So this phenomenon called God may be what it says it is - pukka BKs believe so. Or ... it may be a ”spirit" that calls itself God for reasons known only to itself (or maybe not even known to itself, it may be confused) ... or it may be a psychological phenomenon that the believers both buy into and by doing so, create and mutate that phenomenon.

E.G. ask, has the Gyan changed because God was lying, or was he testing BKs, or has God learnt something over the decades? Was that from humans or from other ”spirit beings” somewhere? Maybe God/BapDada changes as per the experiences of the medium in life? (How would Murlis change if Gulzar completed a course in, well, almost anything!). Maybe the manifest phenomenon at any time is a resonance of the mentations of the collective BK meditations of that time? So, what is ”God” if that be so? A leaf blown by the winds of time?

My point is that there are so many more things we can be far more certain of than we can deal with in life. So why ignore them to invest time, money and energy into what is so ephemeral, changeable, indeterminable? I have known since i was a kid what the effect would be of not being careful whilst crossing the road. That has not changed.

If a BK believes in doing good, and a Muslim believes in doing good and an atheist believes in doing good, what’s the point of tying it to a dogma?
    Do you need ”Murli” or a spirit to tell you to be tolerant or respectful?
    Do you need celibacy to love your Brothers and Sisters without wanting to rape them?
    Do you need to give money to the BKs to spend in convincing others of their dogma's superiority when there’s hungry and homeless near your doorstep?
    Even if it is a ”superior” dogma, does that feed the hungry and homeless?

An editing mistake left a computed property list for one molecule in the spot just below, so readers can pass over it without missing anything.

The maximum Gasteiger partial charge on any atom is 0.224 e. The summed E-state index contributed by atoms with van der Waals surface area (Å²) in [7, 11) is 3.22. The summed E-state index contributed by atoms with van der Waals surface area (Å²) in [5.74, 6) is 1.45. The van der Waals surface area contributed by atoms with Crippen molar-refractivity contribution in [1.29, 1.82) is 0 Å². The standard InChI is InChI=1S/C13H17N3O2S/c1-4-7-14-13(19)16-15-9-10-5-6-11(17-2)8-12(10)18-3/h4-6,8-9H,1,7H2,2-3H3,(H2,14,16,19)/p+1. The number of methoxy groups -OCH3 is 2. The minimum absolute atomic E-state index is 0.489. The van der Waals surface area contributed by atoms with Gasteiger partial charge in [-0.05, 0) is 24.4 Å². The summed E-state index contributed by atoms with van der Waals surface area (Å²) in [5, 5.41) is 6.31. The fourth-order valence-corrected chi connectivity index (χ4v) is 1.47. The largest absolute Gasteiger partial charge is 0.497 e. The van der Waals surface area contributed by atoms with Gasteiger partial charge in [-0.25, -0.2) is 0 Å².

Why do these spirits seem so unconcerned with the welfare of the less fortunate?
If Jews do not eat pigs and Muslims do not eat pigs, why don’t they ''not eat pigs'' together?
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Re: Kardec on the stages of "spirit obsession"

Post22 Aug 2015

Do you need ”Murli” or a spirit to tell you to be tolerant or respectful?

I, personally, don't. But then neither do I need an old man or woman dressed up in a funny costume (like priest) to do so either. But the drama of it does seem to inspire many others. It strikes me, religion is largely about the drama (and attracts failed or frustrated thespians to it because of that). Spiritism remains widely popular in places like Brazil. I dare they have an answer for every question ... and that misfortune is the victims' own fault.

The world Kardec, or his "spirit" mentor, paints is a world in which we are constantly surrounded by a squirl of many, many human spirits invisibly watching, influencing and interacting with our lives according to their nature; good ones when we are good, bad ones when we are bad, and a hierarchy of other disincarnate human personalities.